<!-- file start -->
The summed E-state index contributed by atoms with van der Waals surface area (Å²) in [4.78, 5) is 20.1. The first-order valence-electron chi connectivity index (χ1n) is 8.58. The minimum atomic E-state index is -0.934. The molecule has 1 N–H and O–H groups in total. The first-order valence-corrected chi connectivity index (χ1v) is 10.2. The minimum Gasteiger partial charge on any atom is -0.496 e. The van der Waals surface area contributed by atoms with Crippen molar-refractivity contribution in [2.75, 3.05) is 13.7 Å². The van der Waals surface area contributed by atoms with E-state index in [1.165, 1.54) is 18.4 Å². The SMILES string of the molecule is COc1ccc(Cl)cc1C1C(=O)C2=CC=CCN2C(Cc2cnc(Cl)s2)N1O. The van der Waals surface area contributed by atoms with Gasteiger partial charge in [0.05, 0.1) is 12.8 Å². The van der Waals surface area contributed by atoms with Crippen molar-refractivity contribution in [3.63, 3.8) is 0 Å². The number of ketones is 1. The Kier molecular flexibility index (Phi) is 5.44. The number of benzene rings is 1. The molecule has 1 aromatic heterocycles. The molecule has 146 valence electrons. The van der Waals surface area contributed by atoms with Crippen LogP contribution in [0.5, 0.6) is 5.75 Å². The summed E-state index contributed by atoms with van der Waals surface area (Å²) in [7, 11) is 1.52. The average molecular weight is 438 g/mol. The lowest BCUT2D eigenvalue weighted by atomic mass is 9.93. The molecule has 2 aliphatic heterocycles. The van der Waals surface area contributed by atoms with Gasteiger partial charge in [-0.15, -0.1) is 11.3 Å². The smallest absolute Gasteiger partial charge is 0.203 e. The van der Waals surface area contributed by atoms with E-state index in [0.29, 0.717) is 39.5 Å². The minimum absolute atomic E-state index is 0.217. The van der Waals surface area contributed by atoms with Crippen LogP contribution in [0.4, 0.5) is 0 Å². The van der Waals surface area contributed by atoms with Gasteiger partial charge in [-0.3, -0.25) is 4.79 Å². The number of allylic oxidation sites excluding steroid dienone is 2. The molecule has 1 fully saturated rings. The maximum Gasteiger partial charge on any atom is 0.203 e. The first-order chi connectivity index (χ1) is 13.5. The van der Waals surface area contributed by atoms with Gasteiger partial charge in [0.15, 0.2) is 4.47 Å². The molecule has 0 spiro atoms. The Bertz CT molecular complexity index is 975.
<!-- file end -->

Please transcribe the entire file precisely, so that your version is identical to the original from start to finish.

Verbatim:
The summed E-state index contributed by atoms with van der Waals surface area (Å²) in [4.78, 5) is 20.1. The first-order valence-electron chi connectivity index (χ1n) is 8.58. The minimum atomic E-state index is -0.934. The molecule has 1 N–H and O–H groups in total. The first-order valence-corrected chi connectivity index (χ1v) is 10.2. The minimum Gasteiger partial charge on any atom is -0.496 e. The van der Waals surface area contributed by atoms with Crippen molar-refractivity contribution in [2.75, 3.05) is 13.7 Å². The van der Waals surface area contributed by atoms with E-state index in [1.165, 1.54) is 18.4 Å². The SMILES string of the molecule is COc1ccc(Cl)cc1C1C(=O)C2=CC=CCN2C(Cc2cnc(Cl)s2)N1O. The van der Waals surface area contributed by atoms with Gasteiger partial charge in [0.05, 0.1) is 12.8 Å². The van der Waals surface area contributed by atoms with Crippen molar-refractivity contribution in [3.63, 3.8) is 0 Å². The number of ketones is 1. The Kier molecular flexibility index (Phi) is 5.44. The number of benzene rings is 1. The molecule has 1 aromatic heterocycles. The molecule has 146 valence electrons. The van der Waals surface area contributed by atoms with Crippen LogP contribution in [0.5, 0.6) is 5.75 Å². The summed E-state index contributed by atoms with van der Waals surface area (Å²) in [7, 11) is 1.52. The average molecular weight is 438 g/mol. The lowest BCUT2D eigenvalue weighted by atomic mass is 9.93. The molecule has 2 aliphatic heterocycles. The van der Waals surface area contributed by atoms with Gasteiger partial charge in [-0.15, -0.1) is 11.3 Å². The smallest absolute Gasteiger partial charge is 0.203 e. The van der Waals surface area contributed by atoms with E-state index in [0.29, 0.717) is 39.5 Å². The minimum absolute atomic E-state index is 0.217. The van der Waals surface area contributed by atoms with Crippen LogP contribution in [0.4, 0.5) is 0 Å². The van der Waals surface area contributed by atoms with Gasteiger partial charge in [-0.3, -0.25) is 4.79 Å². The number of allylic oxidation sites excluding steroid dienone is 2. The molecule has 1 fully saturated rings. The maximum Gasteiger partial charge on any atom is 0.203 e. The first-order chi connectivity index (χ1) is 13.5. The van der Waals surface area contributed by atoms with Gasteiger partial charge in [0.15, 0.2) is 4.47 Å². The molecule has 0 spiro atoms. The Bertz CT molecular complexity index is 975.